In the case of Peter Holmes a Court v Tony Papaconstuntinos [2011] NSWCA 59 the Court of Appeal of New South Wales allowed the appeal of businessman Peter Holmes a Court holding that the publications complained of were published on an occasion of qualified privilege.   The case contains an important discussion of the law of qualified privilege.

In Trad v Harbour Radio Pty Ltd [2011] NSWCA 61 the Court of Appeal of New South Wales allowed, in part, the appeal of the plaintiff against findings by the judge that various imputations made by the defendant were substantially true or were “fair comment”.  There is a report on the judgment in the “Sydney Morning Herald”.

We mentioned the British Columbia case of Lawson v. Baines last week.  The judgment is now available (2011 BCSC 326).   The judge found that the words complained of meant that the was corrupt in the sense that he had associated with two convicted criminals in their fraudulent scheme and further that he had obtained some personal benefit.   There was no substantive defence and compensatory damages of Can$30,000 were awarded.

In Jones v. Tsige, 2011 ONSC 1475, the Ontario Superior Court of Justice stated that there is no free-standing tort of invasion of privacy in Ontario [57].  There are  posts about the case on the Canadian Privacy Law Blog and on the About Information blog.

In the case of Le Roux v Dey ([2011] ZACC 4) the South African Constitutional Court considered an appeal in a defamation action arising out of the publication by the applicants, then schoolchildren, of a computer-created image in which the face of Dr Dey, then a deputy principal of their school, was super-imposed alongside that of the school principal on an image of two naked men sitting in a sexually suggestive posture.   The majority of the Court affirmed the finding of the majority of the Supreme Court of Appeal that the image was defamatory of Dr Dey.  The damages award was reduced from R45,000 to R25,000.  Cameron J and Froneman J held that the image was not defamatory, but that it infringed upon Dr Dey’s personal dignity. They would have awarded the same relief for that infringement as the majority did for the defamation.  .  Yacoob J and Skweyiya J would have allowed the appeal.   The Court ordered the defendants to apologise to the applicant.  There is a Case Summary published by the Court.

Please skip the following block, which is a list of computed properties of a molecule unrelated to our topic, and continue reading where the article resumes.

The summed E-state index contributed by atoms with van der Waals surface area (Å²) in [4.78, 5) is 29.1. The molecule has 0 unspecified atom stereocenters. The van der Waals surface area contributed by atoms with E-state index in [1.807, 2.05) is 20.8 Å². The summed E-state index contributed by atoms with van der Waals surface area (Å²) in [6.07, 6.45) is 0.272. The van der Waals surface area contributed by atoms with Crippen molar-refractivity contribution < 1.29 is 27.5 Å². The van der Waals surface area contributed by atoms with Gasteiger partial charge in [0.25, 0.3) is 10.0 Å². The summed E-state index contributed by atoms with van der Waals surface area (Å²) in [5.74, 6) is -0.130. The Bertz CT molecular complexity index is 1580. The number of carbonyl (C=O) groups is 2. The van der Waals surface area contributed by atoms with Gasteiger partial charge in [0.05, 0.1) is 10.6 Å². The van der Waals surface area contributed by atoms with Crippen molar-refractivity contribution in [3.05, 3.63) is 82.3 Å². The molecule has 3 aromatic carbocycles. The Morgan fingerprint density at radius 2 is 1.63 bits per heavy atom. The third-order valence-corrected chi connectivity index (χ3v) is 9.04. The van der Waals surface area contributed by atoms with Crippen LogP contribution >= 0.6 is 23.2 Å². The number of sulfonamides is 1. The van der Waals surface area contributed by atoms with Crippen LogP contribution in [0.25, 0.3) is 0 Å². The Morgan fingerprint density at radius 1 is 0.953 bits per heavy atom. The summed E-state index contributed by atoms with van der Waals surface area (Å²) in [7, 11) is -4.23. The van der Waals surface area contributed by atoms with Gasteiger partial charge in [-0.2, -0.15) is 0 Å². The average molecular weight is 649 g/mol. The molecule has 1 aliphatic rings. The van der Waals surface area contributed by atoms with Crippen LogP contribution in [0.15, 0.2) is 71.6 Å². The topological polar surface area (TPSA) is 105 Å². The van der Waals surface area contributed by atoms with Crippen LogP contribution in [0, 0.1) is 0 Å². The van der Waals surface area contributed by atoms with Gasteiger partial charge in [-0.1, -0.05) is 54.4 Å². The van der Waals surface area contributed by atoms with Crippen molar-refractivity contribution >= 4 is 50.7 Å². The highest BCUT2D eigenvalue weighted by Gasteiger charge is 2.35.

US Law and Media News

Once again, this will be the subject of a separate post

From the Blogs

Eoin O’Dell’s consistently interesting blog has a post on “Free Speech and the Rule of Law. His conclusion is as follows:

If liberal democracy and the rule of law together constitute the constitutional trinity on which many modern states are founded, and if there are strong liberal and democratic justifications for freedom of expression, then, in essence, my question is this: are there similarly strong free speech justifications founded in the rule of law? The answer I have floated in this post is that there are.

The ECHR Blog draws attention to a paper by Robin Herr of the Copenhagen Business School Law on ‘The Right to Receive Information Under Article 10 of the ECHR: An Investigation from a Copyright Perspective’.

Events and Television

The six part BBC documentary series ‘See you in Court’ begins at 10.35pm on Tuesday 29 March 2011.  Episode 1 follows Lembit Opik and Sheryl Gascoigne.  The 5RB website has a piece on the series, drawing attention to the members of Chambers who appear in some of the episodes.

On Thursday 31 March 2011 there is the LexisNexix Privacy, Defamation and Media’ Conference.

Next Week in the Courts

We are not aware of any media law cases before the courts in the next week.

Reserved Judgments

The following reserved judgments after public hearings remain outstanding:

Cook v Telegraph Media Group Ltd heard 25 February 2011 (Tugendhat J)

Lewis v Commissioner of Police for the Metropolis, heard 3 and 4 March 2011 (Tugendhat J)

ETK v News Group Newspapers, heard 10 March 2011 (Ward, Laws and Moore-Bick LJJ)

El Diwany v Ministry of Justice & the Police, Norway, heard 16 March 2011 (Sharp J).